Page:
Construction Law (LAW-885-001)
Steven Shapiro, Andrew Stephenson
Please feel free to contact Professor Shapiro (firstname.lastname@example.org) or Professor Stephenson with any questions.
LAW 885 is titled Construction Law, but can be more properly considered to be the Law of the Construction Industry. In this class, we blend: (i) discussions of the many areas of law in construction and design; (ii) agreements and transactions important to the industry; (iii) innovations in the industry; (iv) back-of-house tours of construction sites and subcontractor operations; and (v) meetings with architects, contractors, and developers. In the years of offering this course, we have helped to place many students in construction law associate positions, plus made many introductions for career guidance. Students routinely ask us to be advisors for their upper level writing requirement. Construction law incorporates sophisticated legal issues with practice areas that reach across the U.S. economy. Construction matters routinely include contract law, labor relations, litigation and dispute resolution, government contracting, administrative law, and ethics. Private law firms, in house legal departments and government agencies continually hire graduates for their construction groups, yet students often have a negligible introduction to the field and are often not prepared for the nuances and scope of the work. Among the many formidable tasks of public and private real estate development, the attorney and other professionals must effectively manage the process of design and construction. The tasks are not simply to deliver projects that are on-time and on-budget. Instead, competitive advantage and success often come to the owner able to evaluate the alternative project delivery methods and understand the details and risks of construction management. In addition, the owner must calculate the financial impact of choices in building systems and materials on rental income, operating costs, and long-term value, plus the financial penalties for failing to timely deliver a building.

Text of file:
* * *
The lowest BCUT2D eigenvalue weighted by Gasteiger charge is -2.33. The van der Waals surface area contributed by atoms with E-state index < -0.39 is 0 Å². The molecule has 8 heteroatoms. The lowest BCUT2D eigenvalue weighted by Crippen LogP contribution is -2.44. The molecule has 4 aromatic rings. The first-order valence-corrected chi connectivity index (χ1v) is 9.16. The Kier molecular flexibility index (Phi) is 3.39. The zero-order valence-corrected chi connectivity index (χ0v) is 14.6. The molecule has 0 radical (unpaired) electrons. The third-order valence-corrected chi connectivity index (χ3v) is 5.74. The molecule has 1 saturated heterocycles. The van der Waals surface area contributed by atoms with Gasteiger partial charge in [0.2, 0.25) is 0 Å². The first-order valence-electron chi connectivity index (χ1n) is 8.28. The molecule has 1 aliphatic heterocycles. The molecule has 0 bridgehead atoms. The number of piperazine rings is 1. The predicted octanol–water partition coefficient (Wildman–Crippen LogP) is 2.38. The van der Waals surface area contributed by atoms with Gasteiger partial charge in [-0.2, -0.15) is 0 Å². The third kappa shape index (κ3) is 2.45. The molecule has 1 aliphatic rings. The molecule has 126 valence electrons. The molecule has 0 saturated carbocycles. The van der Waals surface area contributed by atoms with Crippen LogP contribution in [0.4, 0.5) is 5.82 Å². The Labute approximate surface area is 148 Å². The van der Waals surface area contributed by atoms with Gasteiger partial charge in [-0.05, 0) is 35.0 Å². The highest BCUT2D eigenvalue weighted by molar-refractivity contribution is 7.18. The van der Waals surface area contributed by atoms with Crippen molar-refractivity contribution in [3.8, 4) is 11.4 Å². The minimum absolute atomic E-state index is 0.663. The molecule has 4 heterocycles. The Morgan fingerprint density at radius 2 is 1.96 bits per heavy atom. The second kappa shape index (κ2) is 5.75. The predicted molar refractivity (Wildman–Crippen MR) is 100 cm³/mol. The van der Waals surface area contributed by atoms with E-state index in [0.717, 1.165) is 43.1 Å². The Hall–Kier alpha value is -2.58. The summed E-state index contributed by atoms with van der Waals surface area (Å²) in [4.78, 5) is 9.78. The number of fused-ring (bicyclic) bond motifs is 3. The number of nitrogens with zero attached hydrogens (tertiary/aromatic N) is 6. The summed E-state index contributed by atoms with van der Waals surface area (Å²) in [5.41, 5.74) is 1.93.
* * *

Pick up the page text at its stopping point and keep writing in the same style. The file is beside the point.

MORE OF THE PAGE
Textbooks and Other Materials
The textbook information on this page was provided by the instructor. Students should use this information when considering purchases from the AU Campus Store or other vendors. Students may check to determine if books are currently available for purchase online.
Smith, Currie and Hancock's Common Sense Construction Law: A Practical Guide for the Construction Professional,, by Thomas J. Kelleher Jr., John M. Mastin, Ronald G. Robey, John Wiley & Sons; 5th edition (2014), ISBN-13: 978-1118858103.
First Class Readings
Not available at this time.